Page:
AJ and I spent a long Fourth of July weekend in his hometown in Michigan. After a weekend of fireworks, barbecue, boating, beer drinking, and wedding dancing, we headed into Detroit Sunday afternoon with his family before hitting the road for the long drive back to Charlotte (Ohio is officially the worst state to drive through ever).
Our first stop was Atwater Brewery. The brewery is in an old factory warehouse in Detroit’s historic Rivertown District, perched right near the Detroit River. The tasting space and brewery blend together, and we sipped on some delicious beer among the fermentation tanks, stacks of kegs and flats of cans and bottles. The space is industrial and raw; it’s a space for beer drinkers to taste where the beer is actually made. It’s basic and no frills, which proves that Atwater is really all about the beer (as a side note: Atwater did just open a new tasting room and restaurant, Atwater in the Park, in an old church complete with the pews and stained glass windows in Gross Pointe Park which is supposed to be gorgeous. I can’t wait to go back and worship good beer).
Back to the beer. I got a flight so I could have samples of several different beers–we can get Atwater six packs in Charlotte, but I enjoyed trying a few beers that I’ve never tasted before. One of my favorites was the Decandant Chocolate, a creamy, rich, flavorful chocolate stout. Definitely like drinking dessert. I also enjoyed my Atwater standby, the Vanilla Java Porter (so smooth and drinkable with kisses of sweetness) and some of their lighter beers like the Dirty Blonde and the Detroit Pale Ale.
After Atwater, I got a brief driving tour of downtown Detroit from an expert. We went along the river, caught glimpses of Ford Field and Comerica Park (a Tigers game had been in our original plan but didn’t pan out, we had to drive through Ohio instead), Old Tigers’ Stadium, and Michigan Central Station–which is gorgeous. The architecture is incredible and the building is so elegant and grandiose even with traces of graffiti and no trespassing signs. I can’t even imagine the beauty and luxury in the station’s hayday.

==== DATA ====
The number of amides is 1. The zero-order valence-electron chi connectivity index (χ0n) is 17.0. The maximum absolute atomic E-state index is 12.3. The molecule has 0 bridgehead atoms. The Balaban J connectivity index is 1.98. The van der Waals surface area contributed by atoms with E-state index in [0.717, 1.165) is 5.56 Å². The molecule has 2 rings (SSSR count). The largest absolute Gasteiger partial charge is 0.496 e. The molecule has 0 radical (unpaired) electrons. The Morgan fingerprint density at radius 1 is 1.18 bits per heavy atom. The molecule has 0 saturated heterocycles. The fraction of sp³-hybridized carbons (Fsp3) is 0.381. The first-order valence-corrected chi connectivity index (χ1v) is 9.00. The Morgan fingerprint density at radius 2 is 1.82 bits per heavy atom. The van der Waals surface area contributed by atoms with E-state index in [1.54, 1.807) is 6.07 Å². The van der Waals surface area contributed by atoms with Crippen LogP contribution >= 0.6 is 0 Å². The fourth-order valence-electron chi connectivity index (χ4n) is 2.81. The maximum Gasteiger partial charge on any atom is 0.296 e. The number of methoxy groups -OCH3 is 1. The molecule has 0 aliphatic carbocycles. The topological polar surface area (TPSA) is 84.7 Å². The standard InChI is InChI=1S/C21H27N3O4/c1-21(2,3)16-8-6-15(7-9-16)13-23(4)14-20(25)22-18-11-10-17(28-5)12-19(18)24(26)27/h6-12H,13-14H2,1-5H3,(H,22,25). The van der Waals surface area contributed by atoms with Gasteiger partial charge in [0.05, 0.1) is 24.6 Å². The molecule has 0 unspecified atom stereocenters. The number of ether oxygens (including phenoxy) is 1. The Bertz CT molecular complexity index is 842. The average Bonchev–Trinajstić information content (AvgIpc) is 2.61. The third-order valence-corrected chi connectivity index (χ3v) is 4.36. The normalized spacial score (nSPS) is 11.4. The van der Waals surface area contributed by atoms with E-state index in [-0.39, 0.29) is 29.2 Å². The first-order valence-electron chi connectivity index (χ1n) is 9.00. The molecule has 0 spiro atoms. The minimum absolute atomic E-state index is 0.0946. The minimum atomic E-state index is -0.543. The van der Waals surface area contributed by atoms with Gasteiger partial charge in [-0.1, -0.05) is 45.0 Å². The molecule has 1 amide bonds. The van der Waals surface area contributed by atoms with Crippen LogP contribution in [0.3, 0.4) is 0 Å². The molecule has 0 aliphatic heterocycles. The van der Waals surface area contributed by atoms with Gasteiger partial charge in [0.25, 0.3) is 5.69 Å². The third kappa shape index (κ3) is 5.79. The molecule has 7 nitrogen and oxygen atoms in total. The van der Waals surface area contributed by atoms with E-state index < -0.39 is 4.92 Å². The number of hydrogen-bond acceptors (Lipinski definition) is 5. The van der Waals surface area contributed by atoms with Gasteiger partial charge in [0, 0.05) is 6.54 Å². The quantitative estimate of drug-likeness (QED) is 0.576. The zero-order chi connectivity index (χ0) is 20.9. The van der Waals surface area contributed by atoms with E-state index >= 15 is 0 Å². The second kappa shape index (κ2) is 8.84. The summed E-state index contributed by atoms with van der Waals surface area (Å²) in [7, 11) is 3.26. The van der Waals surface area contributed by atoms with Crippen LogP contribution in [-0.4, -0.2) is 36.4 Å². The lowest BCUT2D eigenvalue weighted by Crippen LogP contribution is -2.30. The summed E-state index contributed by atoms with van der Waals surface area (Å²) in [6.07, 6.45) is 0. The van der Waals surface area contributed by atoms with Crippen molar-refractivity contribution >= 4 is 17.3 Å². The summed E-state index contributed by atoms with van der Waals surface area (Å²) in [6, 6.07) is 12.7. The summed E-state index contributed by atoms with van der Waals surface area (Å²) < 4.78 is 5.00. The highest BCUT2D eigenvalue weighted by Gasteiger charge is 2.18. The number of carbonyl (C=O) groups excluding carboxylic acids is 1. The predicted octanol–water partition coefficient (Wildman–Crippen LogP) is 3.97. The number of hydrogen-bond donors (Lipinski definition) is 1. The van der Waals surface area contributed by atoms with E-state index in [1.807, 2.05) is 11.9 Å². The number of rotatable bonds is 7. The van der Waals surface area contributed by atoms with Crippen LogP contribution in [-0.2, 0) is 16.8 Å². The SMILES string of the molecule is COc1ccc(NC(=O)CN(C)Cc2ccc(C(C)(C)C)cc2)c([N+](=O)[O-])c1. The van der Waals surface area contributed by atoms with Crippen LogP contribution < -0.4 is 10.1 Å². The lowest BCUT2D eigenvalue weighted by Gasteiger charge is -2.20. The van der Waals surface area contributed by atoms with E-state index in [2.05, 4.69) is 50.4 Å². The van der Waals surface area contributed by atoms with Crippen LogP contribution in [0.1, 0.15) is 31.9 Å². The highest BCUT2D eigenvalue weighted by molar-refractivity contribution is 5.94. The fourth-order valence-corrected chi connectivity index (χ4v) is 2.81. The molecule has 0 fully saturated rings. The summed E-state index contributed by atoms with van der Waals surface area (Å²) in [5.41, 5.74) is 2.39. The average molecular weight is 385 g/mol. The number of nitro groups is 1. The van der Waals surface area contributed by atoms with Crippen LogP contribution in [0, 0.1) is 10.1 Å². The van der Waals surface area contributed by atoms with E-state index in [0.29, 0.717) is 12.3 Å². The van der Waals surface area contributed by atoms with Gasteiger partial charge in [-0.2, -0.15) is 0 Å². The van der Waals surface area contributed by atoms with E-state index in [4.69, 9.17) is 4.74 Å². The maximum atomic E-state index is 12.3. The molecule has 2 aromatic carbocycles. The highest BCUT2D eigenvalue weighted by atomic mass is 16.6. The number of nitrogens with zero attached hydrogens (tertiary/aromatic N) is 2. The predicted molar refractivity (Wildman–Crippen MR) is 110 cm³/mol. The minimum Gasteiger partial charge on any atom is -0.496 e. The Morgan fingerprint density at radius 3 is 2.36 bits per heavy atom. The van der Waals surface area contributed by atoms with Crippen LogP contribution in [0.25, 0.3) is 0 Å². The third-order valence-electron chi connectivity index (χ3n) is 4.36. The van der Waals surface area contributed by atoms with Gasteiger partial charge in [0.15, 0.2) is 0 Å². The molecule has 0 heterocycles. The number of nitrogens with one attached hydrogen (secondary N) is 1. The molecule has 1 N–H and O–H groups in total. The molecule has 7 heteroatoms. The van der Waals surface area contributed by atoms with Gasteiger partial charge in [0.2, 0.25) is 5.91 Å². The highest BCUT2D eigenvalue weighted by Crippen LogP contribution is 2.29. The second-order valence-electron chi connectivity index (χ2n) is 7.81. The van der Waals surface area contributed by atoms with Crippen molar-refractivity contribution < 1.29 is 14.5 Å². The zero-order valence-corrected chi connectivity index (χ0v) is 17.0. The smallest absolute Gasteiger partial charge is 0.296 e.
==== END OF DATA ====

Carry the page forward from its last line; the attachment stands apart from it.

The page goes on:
In the shadows of Michigan Central Station you’re transported to a barrio in central Mexico, where brightly colored buildings and murals pepper the street and there’s a taqueria on every corner. Mexicantown is a vibrant neighborhood– it’s been the cultural hub of detroits Mexican population since the 1940s. Dinner in Mexicantown was a no brainer (but Greektown was in the running until almost the very end and came in at a close second).
We dined at Taqueria Lupita’s, a no frills cash only establishment and “The House of the Original Mexican Taco” as their awning boasts. Taqueria Lupita’s food is authentic and delicious; so authentic that they only recently added English to their menu (lucky for gringas like me), and tacos are served with on corn tortillas with onions, cilantro and lime.
But the tacos don’t need any bells and whistles; the meat is full of flavor and speaks for itself. Our meal started with warm, salted tortilla chips, three choices of salsa and pico de gallo. The salsa packed a punch and the pico was fresh and bright.
I had trouble narrowing down what I wanted to order (there are more than a dozen different taco offerings, from familiar choices like carne asada steak and chicken, to more exotic choices like tounge and tripe). I got a little taste of everything–a chimichanga (which I know is not authentic but is SO good), a cheese enchilada (this is how I rate Mexican restaurants), and a carne asada taco.
AJ had no trouble deciding and picked a variety of tacos with adventurous meat choices, including lengua (tounge) and cabeza (head). The simplicity of the meal was the highlight, just really good Mexican food with tons of spice and flavor. If you are ever in Detroit, a stop in Mexicantown and a $1 taco from Taqueria Lupita’s is a must.
taqueria lupita’s (no website) / 3443 bagley st., detroit, mi
daily 9am-10pm, fri.-sun. until 11pm
We left the Motor City happy and stuffed and hopped on I-75 to head back South. We may or may not have rocked out to Journey, but little known fact, according to the Michigander, there is no such thing as South Detroit.